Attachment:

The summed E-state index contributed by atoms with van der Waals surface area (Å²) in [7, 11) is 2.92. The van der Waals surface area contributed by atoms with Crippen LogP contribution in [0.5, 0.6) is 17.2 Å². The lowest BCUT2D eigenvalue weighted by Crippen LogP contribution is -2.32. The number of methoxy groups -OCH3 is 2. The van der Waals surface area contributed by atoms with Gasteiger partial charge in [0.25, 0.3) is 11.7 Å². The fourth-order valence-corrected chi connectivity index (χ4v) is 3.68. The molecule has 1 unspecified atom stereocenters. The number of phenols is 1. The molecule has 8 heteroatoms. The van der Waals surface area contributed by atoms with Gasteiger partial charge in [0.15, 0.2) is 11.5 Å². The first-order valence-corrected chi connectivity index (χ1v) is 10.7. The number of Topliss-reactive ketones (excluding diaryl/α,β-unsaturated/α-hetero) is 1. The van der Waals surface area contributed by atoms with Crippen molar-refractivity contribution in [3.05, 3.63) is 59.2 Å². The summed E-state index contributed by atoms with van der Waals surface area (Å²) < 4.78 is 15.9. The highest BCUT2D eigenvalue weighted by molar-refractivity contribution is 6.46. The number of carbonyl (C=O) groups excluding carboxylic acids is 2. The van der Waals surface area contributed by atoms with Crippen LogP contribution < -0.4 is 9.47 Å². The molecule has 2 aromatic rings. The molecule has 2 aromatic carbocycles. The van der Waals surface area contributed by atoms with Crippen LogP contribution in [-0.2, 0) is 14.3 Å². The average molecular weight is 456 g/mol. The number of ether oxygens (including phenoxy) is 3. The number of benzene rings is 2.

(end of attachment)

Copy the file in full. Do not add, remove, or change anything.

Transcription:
The summed E-state index contributed by atoms with van der Waals surface area (Å²) in [7, 11) is 2.92. The van der Waals surface area contributed by atoms with Crippen LogP contribution in [0.5, 0.6) is 17.2 Å². The lowest BCUT2D eigenvalue weighted by Crippen LogP contribution is -2.32. The number of methoxy groups -OCH3 is 2. The van der Waals surface area contributed by atoms with Gasteiger partial charge in [0.25, 0.3) is 11.7 Å². The fourth-order valence-corrected chi connectivity index (χ4v) is 3.68. The molecule has 1 unspecified atom stereocenters. The number of phenols is 1. The molecule has 8 heteroatoms. The van der Waals surface area contributed by atoms with Gasteiger partial charge in [0.15, 0.2) is 11.5 Å². The first-order valence-corrected chi connectivity index (χ1v) is 10.7. The number of Topliss-reactive ketones (excluding diaryl/α,β-unsaturated/α-hetero) is 1. The van der Waals surface area contributed by atoms with Crippen molar-refractivity contribution in [3.05, 3.63) is 59.2 Å². The summed E-state index contributed by atoms with van der Waals surface area (Å²) < 4.78 is 15.9. The highest BCUT2D eigenvalue weighted by molar-refractivity contribution is 6.46. The number of carbonyl (C=O) groups excluding carboxylic acids is 2. The van der Waals surface area contributed by atoms with Crippen LogP contribution < -0.4 is 9.47 Å². The molecule has 2 aromatic rings. The molecule has 2 aromatic carbocycles. The van der Waals surface area contributed by atoms with Crippen LogP contribution in [-0.2, 0) is 14.3 Å². The average molecular weight is 456 g/mol. The number of ether oxygens (including phenoxy) is 3. The number of benzene rings is 2.